Climbing through pitch-dark tunnels, children in Madagascar are mining mica, an iridescent mineral that will soon find its way into the supply chains of cosmetics, electronics, and even trains around the world.
Mica has long been used by the cosmetics industry for providing sparkle and shine, but it’s also widely used in the electronics and automotive industries due to its ability to transmit electric force without overheating, even under extreme temperatures.
A few years ago Madagascar overtook India as the world’s top exporter of mica, yet the dangerous child labor used in the country’s mines hasn’t made headlines. Executives in Madagascar’s mica industry know child labor is rife, but it’s dismissed as a byproduct of poverty.
NBC reports after conducting an investigation in a lawless part of Madagascar — a place known as “zone rouge,” or red zone.
Taken together, a picture emerges of children as young as 4 years old performing long hours of labor-intensive work in often dangerous conditions to collect a mineral whose price will be inflated nearly 500 times by the time it leaves Madagascar’s shores.
“Working in mines is considered one of the worst forms of child labor,” Claire van Bekkum, senior project manager at Terre des Hommes, said. “They’re in a hazardous situation health-wise and safety-wise.”
Terre des Hommes released a first-of-its-kind report on Madagascar’s mining sector Monday, documenting the rampant child labor and cycle of poverty endemic in the industry.
The group found that at least 10,000 children work in the mica sector. Many of them eat only at night and suffer from grown-up afflictions: back pain due to the long hours hunched over, as well as headaches because of the heat and the lack of water or oxygen inside the mines.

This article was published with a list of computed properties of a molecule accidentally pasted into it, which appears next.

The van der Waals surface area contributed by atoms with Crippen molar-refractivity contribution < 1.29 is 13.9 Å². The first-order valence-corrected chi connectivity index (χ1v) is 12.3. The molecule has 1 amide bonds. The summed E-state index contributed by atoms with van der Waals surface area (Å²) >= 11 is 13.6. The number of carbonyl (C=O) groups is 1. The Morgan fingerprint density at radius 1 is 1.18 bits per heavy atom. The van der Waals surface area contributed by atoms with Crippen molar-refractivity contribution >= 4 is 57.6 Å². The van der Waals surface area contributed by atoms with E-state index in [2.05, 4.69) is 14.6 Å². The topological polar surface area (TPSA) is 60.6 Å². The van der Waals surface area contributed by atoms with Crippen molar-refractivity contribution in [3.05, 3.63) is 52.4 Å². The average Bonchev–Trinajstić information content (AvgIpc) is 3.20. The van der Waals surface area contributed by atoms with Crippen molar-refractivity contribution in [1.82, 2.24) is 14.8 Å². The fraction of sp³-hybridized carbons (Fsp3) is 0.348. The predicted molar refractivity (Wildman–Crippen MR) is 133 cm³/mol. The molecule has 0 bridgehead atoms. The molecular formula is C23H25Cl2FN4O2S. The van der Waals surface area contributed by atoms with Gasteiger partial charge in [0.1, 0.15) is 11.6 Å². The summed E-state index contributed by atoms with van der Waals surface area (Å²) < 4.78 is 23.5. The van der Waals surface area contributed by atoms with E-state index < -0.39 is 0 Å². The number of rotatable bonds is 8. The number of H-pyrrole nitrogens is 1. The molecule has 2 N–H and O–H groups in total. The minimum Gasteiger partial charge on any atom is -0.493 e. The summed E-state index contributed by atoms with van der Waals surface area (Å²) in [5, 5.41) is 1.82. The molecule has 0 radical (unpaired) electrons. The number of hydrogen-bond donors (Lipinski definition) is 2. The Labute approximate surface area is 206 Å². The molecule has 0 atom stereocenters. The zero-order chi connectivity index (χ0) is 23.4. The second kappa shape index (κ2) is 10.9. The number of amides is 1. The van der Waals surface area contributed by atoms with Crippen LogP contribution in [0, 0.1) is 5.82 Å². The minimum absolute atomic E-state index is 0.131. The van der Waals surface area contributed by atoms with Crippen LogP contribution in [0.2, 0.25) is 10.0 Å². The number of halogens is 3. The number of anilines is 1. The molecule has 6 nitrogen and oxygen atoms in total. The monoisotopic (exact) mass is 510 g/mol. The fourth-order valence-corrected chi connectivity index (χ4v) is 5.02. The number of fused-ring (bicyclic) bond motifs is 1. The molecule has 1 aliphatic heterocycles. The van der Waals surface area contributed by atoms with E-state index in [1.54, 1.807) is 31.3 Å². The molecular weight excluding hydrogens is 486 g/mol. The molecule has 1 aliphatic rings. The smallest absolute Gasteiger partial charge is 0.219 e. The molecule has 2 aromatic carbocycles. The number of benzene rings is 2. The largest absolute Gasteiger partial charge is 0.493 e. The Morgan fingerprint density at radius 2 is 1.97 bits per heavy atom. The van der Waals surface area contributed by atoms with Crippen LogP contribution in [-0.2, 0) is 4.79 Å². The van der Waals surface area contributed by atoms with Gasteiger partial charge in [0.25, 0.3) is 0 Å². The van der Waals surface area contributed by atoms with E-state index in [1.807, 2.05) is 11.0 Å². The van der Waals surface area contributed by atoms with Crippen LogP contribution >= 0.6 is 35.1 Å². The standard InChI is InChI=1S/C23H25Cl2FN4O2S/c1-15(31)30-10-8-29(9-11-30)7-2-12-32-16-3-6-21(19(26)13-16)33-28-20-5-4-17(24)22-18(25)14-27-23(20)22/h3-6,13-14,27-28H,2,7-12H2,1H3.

“The children who we have interviewed justify the work because they have nothing to eat, because they are poor, or because their parents do not have enough money to put them in school,” the report says.
When NBC interviewed Haja Ranahary, a manager from Tri-H, Madagascar’s top mica exporter, he pointed to China — were most of the country’s mica ends up — as the driver of the problem by setting low prices.
“The Chinese [import] company is taking advantage of the people who are doing the hard, backbreaking and perhaps very dangerous work,” he said.
Companies that rely on mica — Ford, Fiat-Chrysler, Boeing, Virgin Atlantic — all told NBC that they had strict policies against child labor and would be looking into their suppliers. United Airlines, Alaska Airlines, Isovolta were also contacted by NBC but did not respond.
In response to the investigation, a pair of senators, Sherrod Brown, D-Ohio, and Ron Wyden, D-Ore., promised to take action by discussing a block on tainted mica problems with US Customs and Border Protection. The two senators sponsored legislation in 2015 to close a loophole that had allowed the U.S. to import products made by forced labor, including child labor.
“It has to be stopped,” Brown said.
“I have grandchildren that are that age. I have seven grandchildren, six of them are under 7 years old. It’s just imaginable to think of my grandchildren doing this.”